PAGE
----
Sasha, a young British woman, is living with her baby daughter at Ile d'Yeu, a peaceful beach community. A stranger appears. Her name is Tatiana, she's passing through, and pitches her tent in Sasha's yard. The two women build an odd rapport, and tension builds as events unfold.Written by
Eileen Berdon <email@example.com>
The character Sasha was written specifically for Sasha Hails. Her character was given a young daughter so that Hails could work alongside her own infant daughter and not have to be separated from her while the film was being shot. See more »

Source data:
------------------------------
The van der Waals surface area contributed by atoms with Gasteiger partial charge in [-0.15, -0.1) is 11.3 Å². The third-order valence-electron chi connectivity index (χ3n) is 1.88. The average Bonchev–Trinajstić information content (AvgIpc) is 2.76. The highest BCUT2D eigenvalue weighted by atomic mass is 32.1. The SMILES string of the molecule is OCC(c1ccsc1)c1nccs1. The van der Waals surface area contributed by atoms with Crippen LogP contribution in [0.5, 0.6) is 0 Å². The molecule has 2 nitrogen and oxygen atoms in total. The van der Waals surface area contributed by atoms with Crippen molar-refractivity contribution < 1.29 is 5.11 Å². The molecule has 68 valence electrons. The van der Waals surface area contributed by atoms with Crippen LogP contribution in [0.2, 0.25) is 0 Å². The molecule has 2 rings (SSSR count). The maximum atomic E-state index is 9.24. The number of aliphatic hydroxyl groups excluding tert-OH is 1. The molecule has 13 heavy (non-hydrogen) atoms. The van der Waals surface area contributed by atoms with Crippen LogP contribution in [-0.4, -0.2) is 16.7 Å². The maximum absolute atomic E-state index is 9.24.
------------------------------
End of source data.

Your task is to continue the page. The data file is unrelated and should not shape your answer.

This is flat out brilliant film-making - right up there with Hitchcock, Kurosawa, Ford, or anyone else you can name. It functions on multiple levels, the simplest of which is as a thriller which will keep you on edge for 52 minutes - and stays with you a long time after. It's done in a traditional French style - minimal dialogue, almost no music (1 pivotal scene), maximum use of visuals to tell story. The director doesn't need to tell the audience where to go emotionally with heavy handed music cues or dialogue - he knows exactly where he's taking us and lets the images speak for themselves. It's ironic that French films are sometimes thought of as pretentious, because this film is made so simply and fluidly. I heard it said that the best way to tell a story is to get out of its way and let it tell itself. I'd put this one in my top twenty of all time.
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